How to Build a Tilt Alarm Circuit
In this project, we will go over how to build a tilt alarm circuit.
This is a circuit where an alarm will go off once the circuit is tilted. Once the circuit is tilted beyond a certain degree, a loud buzzer will go off, alerting us to this.
In doing this, this circuit will alert us to when it is tilted or completely tipped over.
Many different types of electronics have tip-over protection circuits. One such device are heaters. Usually, though, the heater will be wired so that it will just shut off when it is tipped over. If you want to learn how to build a circuit that simply shuts off when it is tilted or tipped over, see How to Build a Simple Tilt Sensor Circuit.
However, for this circuit, we are not simply going to shut off the circuit when it tilts or tips over. Instead we are going to add slight more sophistication so that an alarm goes off instead during a tilt or tipover.
Instead of just simply shutting off during a device tipover, many times you may want to be alerted to this. For example, imagine if you have vending machine and some people come over and tilt and tip it over. You wouldn't just want the vending machine to shut off. You would want to be alerted of this and have alarms sound off as to know that a group of people have tipped over or are trying to tip over your vending machine. So you can see the type of application this type of circuit could have.
In our circuit, we will make it so that a loud buzzer goes up if our circuit device tilts.
Components Needed to Build Tilt Alarm Circuit
- Tilt Sensor
- C106B SCR
- Buzzer or LED
- 9 volt battery or DC power supply
The tilt sensor is the component which is used to detect if the circuit is tilted.
A tilt sensor is a sensor that can allow us to detect the orientation or inclination of a circuit.
Tilt sensors work by having a free moving mass, usually a rolling ball, in them with a conductive plate beneath. When the sensor is completely upright, the ball falls to the bottom of the sensor, touching the electrical connection path, closing the electrical connection from the 2 end terminals, allowing current to be able to flow. When the sensor is tilted, the ball does not fall to the bottom and close the electrical conductive path. Therefore, the conductive path is open and no current can flow.
The diagram below illustrates the concept of how a tilt sensor works:
With the tilt sensor detecting tilt and orientation in our cirucit, the other significant component is the silicon-controlled rectifier (SCR).
The SCR is a 3-pin device
composed of a gate, an anode, and a cathode.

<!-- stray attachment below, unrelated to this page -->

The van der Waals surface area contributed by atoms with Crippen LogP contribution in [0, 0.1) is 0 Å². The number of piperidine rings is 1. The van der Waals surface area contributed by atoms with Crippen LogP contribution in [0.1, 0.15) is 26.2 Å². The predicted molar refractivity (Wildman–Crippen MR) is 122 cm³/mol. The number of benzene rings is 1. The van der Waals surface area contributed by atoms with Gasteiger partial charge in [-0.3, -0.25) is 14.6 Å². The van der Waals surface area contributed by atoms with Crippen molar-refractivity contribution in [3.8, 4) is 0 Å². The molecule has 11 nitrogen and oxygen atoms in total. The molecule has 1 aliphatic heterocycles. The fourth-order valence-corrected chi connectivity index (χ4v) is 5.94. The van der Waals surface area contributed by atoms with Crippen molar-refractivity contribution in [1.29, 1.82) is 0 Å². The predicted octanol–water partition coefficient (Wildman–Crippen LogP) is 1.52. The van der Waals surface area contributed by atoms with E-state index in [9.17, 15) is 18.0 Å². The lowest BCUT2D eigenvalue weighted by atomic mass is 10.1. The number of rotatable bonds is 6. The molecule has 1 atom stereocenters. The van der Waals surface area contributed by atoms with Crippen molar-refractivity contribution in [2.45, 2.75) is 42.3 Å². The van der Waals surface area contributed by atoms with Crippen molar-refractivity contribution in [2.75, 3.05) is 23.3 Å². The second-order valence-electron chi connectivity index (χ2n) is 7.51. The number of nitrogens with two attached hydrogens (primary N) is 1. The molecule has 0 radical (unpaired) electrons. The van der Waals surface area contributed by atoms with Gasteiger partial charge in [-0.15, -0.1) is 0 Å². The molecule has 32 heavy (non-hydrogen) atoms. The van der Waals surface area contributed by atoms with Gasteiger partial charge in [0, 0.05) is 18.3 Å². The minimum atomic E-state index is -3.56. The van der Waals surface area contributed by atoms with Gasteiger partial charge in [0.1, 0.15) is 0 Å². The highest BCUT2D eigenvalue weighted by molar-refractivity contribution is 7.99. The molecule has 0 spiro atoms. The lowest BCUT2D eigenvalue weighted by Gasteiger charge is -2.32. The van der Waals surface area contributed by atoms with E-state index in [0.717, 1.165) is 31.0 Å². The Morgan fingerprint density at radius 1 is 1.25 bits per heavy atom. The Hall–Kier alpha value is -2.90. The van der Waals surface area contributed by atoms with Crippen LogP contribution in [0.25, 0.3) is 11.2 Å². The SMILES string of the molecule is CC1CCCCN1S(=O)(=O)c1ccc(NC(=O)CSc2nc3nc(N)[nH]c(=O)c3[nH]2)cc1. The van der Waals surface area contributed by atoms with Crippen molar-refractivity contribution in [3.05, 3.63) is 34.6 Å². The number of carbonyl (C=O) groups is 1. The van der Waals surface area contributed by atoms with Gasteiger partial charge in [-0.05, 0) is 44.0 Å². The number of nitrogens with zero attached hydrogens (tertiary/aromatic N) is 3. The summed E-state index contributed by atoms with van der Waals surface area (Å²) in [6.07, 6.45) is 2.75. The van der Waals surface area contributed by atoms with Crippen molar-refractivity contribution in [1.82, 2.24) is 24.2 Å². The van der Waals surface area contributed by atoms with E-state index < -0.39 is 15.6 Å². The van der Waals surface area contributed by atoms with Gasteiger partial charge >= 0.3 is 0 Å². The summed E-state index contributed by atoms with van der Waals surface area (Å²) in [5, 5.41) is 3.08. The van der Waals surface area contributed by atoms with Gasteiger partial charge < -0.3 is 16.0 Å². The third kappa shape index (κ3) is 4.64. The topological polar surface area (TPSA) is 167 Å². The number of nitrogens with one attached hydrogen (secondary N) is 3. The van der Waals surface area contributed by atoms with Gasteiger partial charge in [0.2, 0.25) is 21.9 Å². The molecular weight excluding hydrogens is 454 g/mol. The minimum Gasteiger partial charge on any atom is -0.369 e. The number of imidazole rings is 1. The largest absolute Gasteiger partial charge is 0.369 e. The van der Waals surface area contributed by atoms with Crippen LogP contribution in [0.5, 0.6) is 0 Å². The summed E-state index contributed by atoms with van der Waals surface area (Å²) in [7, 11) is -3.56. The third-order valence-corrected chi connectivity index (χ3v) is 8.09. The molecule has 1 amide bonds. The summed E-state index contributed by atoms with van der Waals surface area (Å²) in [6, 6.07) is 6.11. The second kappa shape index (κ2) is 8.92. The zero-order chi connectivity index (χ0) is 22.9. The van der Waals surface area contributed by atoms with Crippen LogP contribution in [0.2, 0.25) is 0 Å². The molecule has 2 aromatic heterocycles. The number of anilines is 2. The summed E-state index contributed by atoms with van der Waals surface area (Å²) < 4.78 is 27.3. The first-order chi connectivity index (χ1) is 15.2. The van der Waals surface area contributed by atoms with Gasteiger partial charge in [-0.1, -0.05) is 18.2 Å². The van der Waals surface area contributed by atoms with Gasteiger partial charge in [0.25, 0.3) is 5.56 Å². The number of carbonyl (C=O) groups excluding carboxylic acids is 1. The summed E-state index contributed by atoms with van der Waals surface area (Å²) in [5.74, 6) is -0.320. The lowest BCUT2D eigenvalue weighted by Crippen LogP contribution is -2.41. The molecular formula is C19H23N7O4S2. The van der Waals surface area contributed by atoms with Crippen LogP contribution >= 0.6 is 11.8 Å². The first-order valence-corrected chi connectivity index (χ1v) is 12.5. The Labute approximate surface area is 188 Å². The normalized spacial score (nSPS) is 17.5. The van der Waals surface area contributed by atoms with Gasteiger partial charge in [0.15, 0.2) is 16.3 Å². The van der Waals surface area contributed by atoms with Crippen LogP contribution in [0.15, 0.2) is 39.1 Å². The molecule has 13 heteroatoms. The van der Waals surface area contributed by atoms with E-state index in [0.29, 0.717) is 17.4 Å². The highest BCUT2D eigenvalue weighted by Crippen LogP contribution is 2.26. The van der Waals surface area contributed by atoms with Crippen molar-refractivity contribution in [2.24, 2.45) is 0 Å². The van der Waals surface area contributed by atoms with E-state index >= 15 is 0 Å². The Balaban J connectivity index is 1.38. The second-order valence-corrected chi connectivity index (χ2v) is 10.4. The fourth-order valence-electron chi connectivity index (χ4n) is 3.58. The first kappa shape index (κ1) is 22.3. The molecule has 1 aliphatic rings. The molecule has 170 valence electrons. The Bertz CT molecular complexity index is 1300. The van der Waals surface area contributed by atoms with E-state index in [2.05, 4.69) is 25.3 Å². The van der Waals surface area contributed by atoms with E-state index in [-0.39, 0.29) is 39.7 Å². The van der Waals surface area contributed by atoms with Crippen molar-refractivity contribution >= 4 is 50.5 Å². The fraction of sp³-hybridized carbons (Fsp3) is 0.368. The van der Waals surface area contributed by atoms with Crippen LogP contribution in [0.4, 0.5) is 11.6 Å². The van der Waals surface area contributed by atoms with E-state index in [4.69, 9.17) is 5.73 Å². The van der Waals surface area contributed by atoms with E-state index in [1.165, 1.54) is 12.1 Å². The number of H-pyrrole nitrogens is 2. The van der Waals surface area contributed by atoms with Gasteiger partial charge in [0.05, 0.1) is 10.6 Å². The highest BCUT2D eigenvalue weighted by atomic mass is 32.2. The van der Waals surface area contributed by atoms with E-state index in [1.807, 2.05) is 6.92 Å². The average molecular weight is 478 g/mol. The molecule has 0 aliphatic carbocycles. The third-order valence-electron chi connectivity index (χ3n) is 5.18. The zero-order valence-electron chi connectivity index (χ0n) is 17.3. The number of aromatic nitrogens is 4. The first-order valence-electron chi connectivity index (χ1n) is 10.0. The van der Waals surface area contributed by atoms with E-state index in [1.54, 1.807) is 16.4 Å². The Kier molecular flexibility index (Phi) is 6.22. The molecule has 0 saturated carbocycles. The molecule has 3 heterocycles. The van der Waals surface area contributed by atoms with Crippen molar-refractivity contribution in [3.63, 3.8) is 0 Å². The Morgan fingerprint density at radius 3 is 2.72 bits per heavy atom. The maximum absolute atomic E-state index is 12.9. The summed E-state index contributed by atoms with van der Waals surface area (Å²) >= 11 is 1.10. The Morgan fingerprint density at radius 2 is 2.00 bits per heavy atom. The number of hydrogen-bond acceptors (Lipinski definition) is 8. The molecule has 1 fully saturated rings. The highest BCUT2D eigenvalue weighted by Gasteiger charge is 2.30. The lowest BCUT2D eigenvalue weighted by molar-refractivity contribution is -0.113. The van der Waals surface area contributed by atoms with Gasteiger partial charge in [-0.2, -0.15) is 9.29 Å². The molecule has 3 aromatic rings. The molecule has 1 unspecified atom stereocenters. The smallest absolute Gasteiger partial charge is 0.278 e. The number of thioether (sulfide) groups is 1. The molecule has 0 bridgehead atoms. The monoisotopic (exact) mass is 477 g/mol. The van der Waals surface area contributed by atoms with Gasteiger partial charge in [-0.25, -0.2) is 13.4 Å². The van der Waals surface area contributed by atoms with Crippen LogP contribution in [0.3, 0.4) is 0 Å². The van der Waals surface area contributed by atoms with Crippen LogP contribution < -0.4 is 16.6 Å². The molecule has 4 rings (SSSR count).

Like a transistor, when the SCR receives sufficient voltage at its gate terminal, it conducts across from anode to cathode. Without this voltage at its gate, no current can flow from anode to cathode. With this gate voltage, current can flow and power the load connected to the anode of the SCR. However, unlike a transistor, a SCR is different in that once it receives sufficient voltage at its gate, it conducts indefinitely from anode to cathode- unless power is disconnected from the anode. So while a transistor needs ongoing current at its base or gate terminal to conduct current across its junction, an SCR only needs to be triggered once to remain on. Thus, it acts like a latching circuit in that once it is turned on, it latches on and stays on.
Looking at the above SCR, with it turned to its back surface, the pin to the leftmost is the gate terminal, the middle pin is the anode, and the rightmost pin is its cathode.
This is the datasheet for the SCR: C106B SCR Datasheet.
For our circuit we will supply 9 volts DC to it. This 9VDC can be supplied either from 4 AA batteries connected in series
or by a DC power supply.
Tilt Alarm Circuit Schematic
The schematic for the light alarm circuit is shown below:
We will use a tilt sensor in conjunction with a 10KΩ resistor- the 2 of these components form a voltage divider circuit. The 9 volts that are supplied to this circuit are in parallel with the 10KΩ resistor and the tilt sensor circuit, with the gate of the SCR being connected to the middle of the resistor and tilt sensor.
When the circuit is upright (not tilted), the tilt sensor forms an electrical path to the ground of the circuit. Since the tilt sensor offers such a low resistance path, most current goes through the tilt sensor and to ground, bypassing the gate of the SCR. Being that most goes through ground through the tilt sensor and not through the gate of the SCR, the SCR does not get triggered and remains off. Therefore, the buzzer that will be connected to the anode of the SCR does not turn on.
However, when the circuit is tilted, the tilt sensor does not make electrical connection, so it acts as an open cirucit. Now the tilt sensor offers extremely high, practically infinite, resistance. Therefore, no current flows through the sensor and to ground. Instead the current will flow through the gate of the SCR, triggering the SCR to turn on. The buzzer at the anode will now sound off and stay on. Being that an SCR stays powered on once triggered, the buzzer will only turn off if the power, the 9VDC, is completely shut off.
And this is how this tilt alarm circuit works.
Different variations can be done for this circuit. If you don't want a buzzer to go off but instead want something else to, swap out the buzzer for that component. You can add device that you want to go off once the SCR is triggered. Customize the circuit to suit your preferences.
Watch the video of this circuit below to see it in action. For the video, we used an LED instead of a buzzer.
How to Build a Sound Alarm Circuit
How to Build a Heat Alarm Circuit
How to Build a Vibration Alarm Circuit
How to Build a Motion Detector Alarm Circuit
How to Build a Door Alarm Circuit
How to Build a Hall Effect Sensor Circuit
How to Build a Vibration Detector Circuit